2 ) RAM – The Super-16 Turbo comes stock with 640KB soldered onto the motherboard. This is nice but by the time this machine came out this was standard. You can, of course, add more memory via an 8-bit ISA expansion card though even with an 8MHz 8088 your really not going to be playing any games that really require that much memory or at least not playing any that run all that ideally.

The motherboard itself is fairly compact for an XT board and has six expansion slots which should be enough for most XT class user’s needs. The floppy controller is built into the motherboard freeing up a potential expansion slot and there is a real cone speaker although its located sort of awkwardly in the center of the case further to the rear.

 

I do like that the CMOS battery on this board is a coin battery rather than a barrel one which not only makes it a little easier to replace but has less chance of leaking on your board and destroying components over time.

The large blue switch to the right of the battery sets things like your CPU speed, whether you have a math co-processor installed and video mode. You can find a layout of the motherboard as well as the switch settings Here.

Let’s take a quick look at the two expansions cards that came with my Super-16 Turbo PC

The first card was an 8-bit MFM hard disk controller from WDC which was attached to my PC’s 30MB ST-238R hard drive. On boot, the hard drive did in fact spin up but the machine would not boot from the HDD. If I booted from a floppy disk into DOS I was able to access the hard drive so maybe this drive was just used to store data and not set up as a bootable drive on my machine.

The second card installed was the video card.

The video card is a 64KB ATI Graphics Solution Plus 8-bit CGA card. This is an earlier card but like most of ATI’s video cards is supports Plantronics and Hercules graphics modes along with standard CGA modes. There is no color composite jack on this card though I see some headers on the top of the card near the video output which may allow one to connect a dongle.

The Hyundai Super-16 Turbo seemed to of been released in the latter half of the 1980s as a sort of budget machine competing against more capable but also more expansive 286 and even 386 PCs. Reading a few Computer magazine articles of the time that mention the Super-16 seems to paint it as a no thrills but reliable PC and thats mostly the impression I get. Corners were obviously cut on this machine and it does have a sort of boring utilitarian feel about it but it also does seem to be pretty reliable overall.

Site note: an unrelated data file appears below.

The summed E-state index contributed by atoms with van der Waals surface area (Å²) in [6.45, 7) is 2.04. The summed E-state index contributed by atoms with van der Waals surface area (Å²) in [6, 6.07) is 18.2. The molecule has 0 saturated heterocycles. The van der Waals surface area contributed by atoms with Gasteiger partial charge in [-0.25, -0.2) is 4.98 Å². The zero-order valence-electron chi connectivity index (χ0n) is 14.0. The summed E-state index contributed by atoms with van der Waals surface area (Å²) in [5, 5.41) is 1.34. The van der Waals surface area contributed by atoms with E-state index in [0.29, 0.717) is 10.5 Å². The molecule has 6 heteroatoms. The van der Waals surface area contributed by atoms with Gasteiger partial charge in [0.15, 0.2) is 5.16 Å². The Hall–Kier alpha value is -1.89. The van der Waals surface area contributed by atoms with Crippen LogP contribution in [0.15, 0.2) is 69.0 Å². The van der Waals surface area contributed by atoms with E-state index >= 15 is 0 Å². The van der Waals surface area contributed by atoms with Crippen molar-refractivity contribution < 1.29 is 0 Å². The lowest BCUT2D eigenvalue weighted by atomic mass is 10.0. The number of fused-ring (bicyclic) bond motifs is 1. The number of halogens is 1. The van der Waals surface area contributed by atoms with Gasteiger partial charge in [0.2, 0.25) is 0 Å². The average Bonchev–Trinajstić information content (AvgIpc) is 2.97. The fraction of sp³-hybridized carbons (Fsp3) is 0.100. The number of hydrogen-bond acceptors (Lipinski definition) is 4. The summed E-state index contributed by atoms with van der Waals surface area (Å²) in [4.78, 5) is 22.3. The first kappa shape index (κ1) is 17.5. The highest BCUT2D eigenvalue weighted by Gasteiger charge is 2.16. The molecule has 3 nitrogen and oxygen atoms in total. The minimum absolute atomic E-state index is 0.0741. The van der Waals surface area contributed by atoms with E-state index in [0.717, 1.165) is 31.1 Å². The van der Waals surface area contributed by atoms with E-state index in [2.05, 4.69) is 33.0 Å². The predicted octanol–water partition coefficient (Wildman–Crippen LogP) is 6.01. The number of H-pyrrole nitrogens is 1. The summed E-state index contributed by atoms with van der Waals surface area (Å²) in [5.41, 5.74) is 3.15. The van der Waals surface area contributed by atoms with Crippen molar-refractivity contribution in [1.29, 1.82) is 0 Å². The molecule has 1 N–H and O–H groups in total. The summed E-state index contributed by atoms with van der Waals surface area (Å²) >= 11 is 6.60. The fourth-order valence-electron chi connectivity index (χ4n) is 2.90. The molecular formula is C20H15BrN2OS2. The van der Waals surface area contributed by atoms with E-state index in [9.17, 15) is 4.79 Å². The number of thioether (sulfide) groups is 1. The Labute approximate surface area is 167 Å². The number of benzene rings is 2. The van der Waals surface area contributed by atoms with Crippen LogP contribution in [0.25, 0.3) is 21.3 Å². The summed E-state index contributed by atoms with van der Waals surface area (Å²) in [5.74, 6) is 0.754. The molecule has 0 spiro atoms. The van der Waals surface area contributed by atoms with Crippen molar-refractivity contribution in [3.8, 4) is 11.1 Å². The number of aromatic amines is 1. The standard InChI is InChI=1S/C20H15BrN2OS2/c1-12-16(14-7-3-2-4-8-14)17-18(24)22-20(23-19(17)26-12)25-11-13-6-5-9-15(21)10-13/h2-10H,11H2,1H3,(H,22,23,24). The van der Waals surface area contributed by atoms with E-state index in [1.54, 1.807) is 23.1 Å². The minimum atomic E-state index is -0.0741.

There isn’t a whole lot of bells and whistles built into this PC. The CPU is soldered to the board and the fact that you seemingly cannot switch CPU speeds without opening the case is a real pain but at the time if you just wanted a basic and cheap PC for the home that just worked I guess this would have been a nice compact choice. As a retro gaming PC though, if you find one cheap and don’t have a PC of this era go ahead and pick it up but otherwise there are more versatile PC’s of this era out there.

2 Comments

  1. It is possible there was a proprietary DOS “mode” command included with the machine’s DOS that would allow you to change the CPU speed. I have seen that on one or two in the past.

  2. If you know who made the BIOS you might be able to look up possible key combinations for changing the CPU speed.

    I remember on our old 386sx with a phoenix BIOS that Ctrl+Alt+ + or – would change the CPU speed, that machine also didn’t have a physical turbo switch. I suspect you may have had to press the key combination at the DOS prompt or during boot up.

    Either way it looks like a nice example of an XT era machine.
    – Sparcie